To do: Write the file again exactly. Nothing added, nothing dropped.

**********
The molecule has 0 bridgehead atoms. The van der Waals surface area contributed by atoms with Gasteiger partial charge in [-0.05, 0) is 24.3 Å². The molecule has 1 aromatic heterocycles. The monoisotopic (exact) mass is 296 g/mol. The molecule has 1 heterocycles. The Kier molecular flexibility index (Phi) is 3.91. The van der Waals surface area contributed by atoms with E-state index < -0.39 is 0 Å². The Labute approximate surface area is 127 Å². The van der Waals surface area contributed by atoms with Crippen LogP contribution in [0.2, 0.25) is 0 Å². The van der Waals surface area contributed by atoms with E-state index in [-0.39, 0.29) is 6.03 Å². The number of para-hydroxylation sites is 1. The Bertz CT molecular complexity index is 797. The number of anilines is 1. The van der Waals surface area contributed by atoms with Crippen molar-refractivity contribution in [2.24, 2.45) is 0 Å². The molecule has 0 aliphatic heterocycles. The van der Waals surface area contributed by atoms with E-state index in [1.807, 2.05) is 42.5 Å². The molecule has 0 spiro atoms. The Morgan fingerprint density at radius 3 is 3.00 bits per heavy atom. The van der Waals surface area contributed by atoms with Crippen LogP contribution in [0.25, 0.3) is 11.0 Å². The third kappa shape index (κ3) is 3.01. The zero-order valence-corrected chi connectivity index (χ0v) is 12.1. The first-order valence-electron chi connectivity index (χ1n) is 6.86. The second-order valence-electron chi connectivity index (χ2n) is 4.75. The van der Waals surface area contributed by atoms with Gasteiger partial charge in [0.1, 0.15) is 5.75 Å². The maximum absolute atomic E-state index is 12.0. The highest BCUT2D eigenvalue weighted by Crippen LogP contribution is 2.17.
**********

The molecule has 0 bridgehead atoms. The van der Waals surface area contributed by atoms with Gasteiger partial charge in [-0.05, 0) is 24.3 Å². The molecule has 1 aromatic heterocycles. The monoisotopic (exact) mass is 296 g/mol. The molecule has 1 heterocycles. The Kier molecular flexibility index (Phi) is 3.91. The van der Waals surface area contributed by atoms with E-state index < -0.39 is 0 Å². The Labute approximate surface area is 127 Å². The van der Waals surface area contributed by atoms with Crippen LogP contribution in [0.2, 0.25) is 0 Å². The van der Waals surface area contributed by atoms with E-state index in [-0.39, 0.29) is 6.03 Å². The number of para-hydroxylation sites is 1. The Bertz CT molecular complexity index is 797. The number of anilines is 1. The van der Waals surface area contributed by atoms with Crippen molar-refractivity contribution in [2.24, 2.45) is 0 Å². The molecule has 0 aliphatic heterocycles. The van der Waals surface area contributed by atoms with E-state index in [1.807, 2.05) is 42.5 Å². The molecule has 0 spiro atoms. The Morgan fingerprint density at radius 3 is 3.00 bits per heavy atom. The van der Waals surface area contributed by atoms with Crippen LogP contribution in [0.25, 0.3) is 11.0 Å². The third kappa shape index (κ3) is 3.01. The zero-order valence-corrected chi connectivity index (χ0v) is 12.1. The first-order valence-electron chi connectivity index (χ1n) is 6.86. The second-order valence-electron chi connectivity index (χ2n) is 4.75. The van der Waals surface area contributed by atoms with Gasteiger partial charge in [0.1, 0.15) is 5.75 Å². The maximum absolute atomic E-state index is 12.0. The highest BCUT2D eigenvalue weighted by Crippen LogP contribution is 2.17.